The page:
Private fund Alta Capital readies war chest to pounce on coronavirus-battered hotels, spa resorts in Asia-Pacific

Cheryl Arcibal
·4-min read

Distress in the hotel and wellness property segments is likely to be more pronounced next year as the coronavirus pandemic continues to devastate the travel and tourism industry, according to the founder of a newly-launched private equity fund.

With a likely 20 to 30 per cent discount in prices of hotels and resorts that have seen their cash flow restricted by border closures aimed at stemming the spread of the deadly disease, Hong Kong-based Alta Capital Real Estate hopes to scoop up five properties in Asia-Pacific, rebrand them and sell them as an income-earning portfolio in six years’ time.

Alta Hospitality Fund Asia is seeking to raise US$50 million from global investors, promising to deliver a return of between 15 and 25 per cent over the six years. The fund aims to raise all the capital in October next year, with the first round closing in January.

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“We know cash flows are very difficult for hotels in general, with nine months of very modest cash flows [but] the distress is just beginning to start as banks have been quite accommodative. That’s why we are thinking that 2021, [after] another three to six months of very poor cash flow is when you’ll see most distress happening,” said Rakesh Patel, CEO and founder of Alta. Patel is the former head of equities for Asia-Pacific at HSBC.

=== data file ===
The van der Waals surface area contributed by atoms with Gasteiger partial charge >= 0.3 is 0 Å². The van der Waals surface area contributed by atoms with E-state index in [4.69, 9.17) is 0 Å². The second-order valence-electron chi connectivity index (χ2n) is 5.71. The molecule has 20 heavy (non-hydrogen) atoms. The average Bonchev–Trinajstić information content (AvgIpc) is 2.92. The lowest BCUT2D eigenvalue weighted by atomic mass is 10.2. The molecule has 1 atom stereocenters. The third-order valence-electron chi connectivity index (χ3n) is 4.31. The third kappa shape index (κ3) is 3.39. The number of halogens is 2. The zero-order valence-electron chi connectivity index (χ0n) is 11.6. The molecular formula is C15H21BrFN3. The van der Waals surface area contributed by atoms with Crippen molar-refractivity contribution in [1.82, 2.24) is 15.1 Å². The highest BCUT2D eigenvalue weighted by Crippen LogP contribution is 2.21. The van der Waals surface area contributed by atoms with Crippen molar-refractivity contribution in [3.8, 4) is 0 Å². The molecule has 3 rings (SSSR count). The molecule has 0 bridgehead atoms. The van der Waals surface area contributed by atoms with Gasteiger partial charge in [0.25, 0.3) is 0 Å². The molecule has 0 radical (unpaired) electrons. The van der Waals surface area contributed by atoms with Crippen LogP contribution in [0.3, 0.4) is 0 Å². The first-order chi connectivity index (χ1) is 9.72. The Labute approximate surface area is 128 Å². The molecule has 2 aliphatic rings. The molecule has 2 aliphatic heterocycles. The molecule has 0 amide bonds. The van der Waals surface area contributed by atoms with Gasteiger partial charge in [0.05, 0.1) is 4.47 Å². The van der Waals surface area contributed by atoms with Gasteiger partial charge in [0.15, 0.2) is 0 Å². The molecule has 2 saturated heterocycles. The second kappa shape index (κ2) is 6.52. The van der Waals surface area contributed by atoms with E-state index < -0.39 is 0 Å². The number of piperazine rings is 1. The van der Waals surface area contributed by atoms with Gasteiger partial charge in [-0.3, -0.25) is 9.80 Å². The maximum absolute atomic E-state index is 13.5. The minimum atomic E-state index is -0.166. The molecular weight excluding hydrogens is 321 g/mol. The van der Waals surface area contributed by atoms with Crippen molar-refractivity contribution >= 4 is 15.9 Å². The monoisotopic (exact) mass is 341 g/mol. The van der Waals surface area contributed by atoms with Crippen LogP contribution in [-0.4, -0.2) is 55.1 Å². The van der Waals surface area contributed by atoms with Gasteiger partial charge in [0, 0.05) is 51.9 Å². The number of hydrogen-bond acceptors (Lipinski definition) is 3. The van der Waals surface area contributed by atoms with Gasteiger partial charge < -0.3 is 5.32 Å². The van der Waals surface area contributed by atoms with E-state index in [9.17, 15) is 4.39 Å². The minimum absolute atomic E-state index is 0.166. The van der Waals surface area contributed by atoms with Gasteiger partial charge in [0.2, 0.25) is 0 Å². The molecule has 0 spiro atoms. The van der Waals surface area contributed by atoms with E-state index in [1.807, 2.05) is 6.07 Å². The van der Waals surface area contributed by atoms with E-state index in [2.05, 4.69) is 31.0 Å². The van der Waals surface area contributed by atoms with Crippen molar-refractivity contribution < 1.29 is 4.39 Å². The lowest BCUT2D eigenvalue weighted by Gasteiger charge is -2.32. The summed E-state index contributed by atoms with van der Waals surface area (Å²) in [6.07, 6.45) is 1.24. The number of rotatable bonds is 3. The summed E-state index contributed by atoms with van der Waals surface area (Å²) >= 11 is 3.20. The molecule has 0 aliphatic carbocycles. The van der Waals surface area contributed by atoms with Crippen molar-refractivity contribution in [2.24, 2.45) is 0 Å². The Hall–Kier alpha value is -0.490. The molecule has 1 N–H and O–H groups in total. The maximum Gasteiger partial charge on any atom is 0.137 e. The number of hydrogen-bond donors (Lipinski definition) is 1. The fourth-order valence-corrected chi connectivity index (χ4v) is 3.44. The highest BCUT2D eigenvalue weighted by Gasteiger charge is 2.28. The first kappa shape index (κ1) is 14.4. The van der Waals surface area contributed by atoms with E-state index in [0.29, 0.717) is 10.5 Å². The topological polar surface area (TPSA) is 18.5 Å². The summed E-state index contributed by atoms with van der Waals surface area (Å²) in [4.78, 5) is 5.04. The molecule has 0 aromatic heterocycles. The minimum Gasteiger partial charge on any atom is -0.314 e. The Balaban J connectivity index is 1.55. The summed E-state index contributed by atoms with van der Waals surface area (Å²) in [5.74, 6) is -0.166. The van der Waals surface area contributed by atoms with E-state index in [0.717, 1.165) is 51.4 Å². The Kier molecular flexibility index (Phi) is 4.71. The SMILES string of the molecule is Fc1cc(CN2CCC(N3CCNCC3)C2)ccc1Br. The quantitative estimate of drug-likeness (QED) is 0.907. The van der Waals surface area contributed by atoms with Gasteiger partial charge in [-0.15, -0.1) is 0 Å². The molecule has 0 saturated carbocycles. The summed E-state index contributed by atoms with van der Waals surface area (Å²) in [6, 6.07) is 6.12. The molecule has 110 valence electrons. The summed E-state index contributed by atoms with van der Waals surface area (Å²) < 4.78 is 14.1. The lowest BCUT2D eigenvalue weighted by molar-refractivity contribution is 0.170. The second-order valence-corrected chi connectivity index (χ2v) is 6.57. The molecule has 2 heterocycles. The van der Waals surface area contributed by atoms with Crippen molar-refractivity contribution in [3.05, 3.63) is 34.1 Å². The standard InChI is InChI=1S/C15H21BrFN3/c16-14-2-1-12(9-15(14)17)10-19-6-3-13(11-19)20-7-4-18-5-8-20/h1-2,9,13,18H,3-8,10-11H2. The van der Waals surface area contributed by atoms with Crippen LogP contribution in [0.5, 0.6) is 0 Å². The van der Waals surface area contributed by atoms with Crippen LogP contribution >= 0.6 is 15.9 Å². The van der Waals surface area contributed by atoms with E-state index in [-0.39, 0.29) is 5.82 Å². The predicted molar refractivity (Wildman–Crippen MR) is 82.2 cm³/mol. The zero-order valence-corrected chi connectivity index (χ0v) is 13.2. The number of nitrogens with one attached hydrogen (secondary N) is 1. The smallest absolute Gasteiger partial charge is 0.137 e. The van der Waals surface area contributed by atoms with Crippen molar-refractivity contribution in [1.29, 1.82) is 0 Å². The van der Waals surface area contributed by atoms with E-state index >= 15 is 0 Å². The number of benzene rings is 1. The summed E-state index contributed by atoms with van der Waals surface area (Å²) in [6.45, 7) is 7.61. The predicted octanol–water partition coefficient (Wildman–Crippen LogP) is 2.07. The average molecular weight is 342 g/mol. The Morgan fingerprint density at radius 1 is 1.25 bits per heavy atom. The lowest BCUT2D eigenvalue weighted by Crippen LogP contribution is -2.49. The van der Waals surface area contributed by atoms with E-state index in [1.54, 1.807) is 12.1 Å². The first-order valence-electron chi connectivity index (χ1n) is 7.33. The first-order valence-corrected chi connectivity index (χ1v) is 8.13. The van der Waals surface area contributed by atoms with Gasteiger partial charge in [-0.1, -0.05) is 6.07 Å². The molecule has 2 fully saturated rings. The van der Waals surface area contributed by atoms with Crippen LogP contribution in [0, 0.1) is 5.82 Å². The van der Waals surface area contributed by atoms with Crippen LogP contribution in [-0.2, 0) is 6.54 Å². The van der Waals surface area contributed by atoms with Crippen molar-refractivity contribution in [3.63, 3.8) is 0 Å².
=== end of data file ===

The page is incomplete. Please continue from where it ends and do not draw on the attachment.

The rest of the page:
Given the large disparity in price expectations between owners and investors, few transactions have taken place in the last nine months. Banks are unlikely to remain accommodative for long.

“I expect that you should be able to generate discounts of 20 to 30 per cent if you have another six or nine months of very limited cash flow. I think the offer price of hotels will come down and I think somewhere around 20 per cent-plus will be where the market moves,” he said.

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Alta is negotiating the purchase of a prime hilltop greenfield development with views of the Galle Fort Unesco heritage site and the Indian Ocean in Sri Lanka, and a 2.5-star, 90-room hotel in Bali, Indonesia, but has not made a commitment to buy the properties.

The fund is also looking to acquire hospitality assets in other locations in Asia-Pacific such as Thailand, Vietnam, Malaysia, Korea and Japan.

To achieve attractive returns, the assets will be developed or retrofitted with sustainability and wellness elements to position them for the “slightly higher end” of the market, a segment that caters to tourists whose average spend of US$1,528 per trip is 53 per cent more than the typical international tourist, according to the US-based Global Wellness Institute.

“We’re looking for global travel to recover two to three years from now. My view is that international travel will take a while to come back, and this is a six-year fund so we’re actually OK for that,” Patel said.

Transaction volumes for hotels across Asia-Pacific were down by half, including sales that were finalised in 2019 but carried over into 2020, according to property consultancy JLL. It expects US$6 billion in hospitality transactions this year, down from US$14 billion in 2019.

“Despite the much-publicised disruption in global travel and the pullback in demand, there is limited to no evidence of properties being sold at significant discounts in Asia-Pacific as of yet,” said Corey Hamabata, senior president of JLL’s hotel and hospitality group. “This is not to say that we do not expect this to happen eventually.”

Given the tough business environment, “investors would need to be compensated for the uncertainty which lies ahead surrounding the recovery of travel in a post-Covid-19 world,” he added.

Demand for travel is likely to remain constrained next year, but 2022 “should be a year of good growth.”

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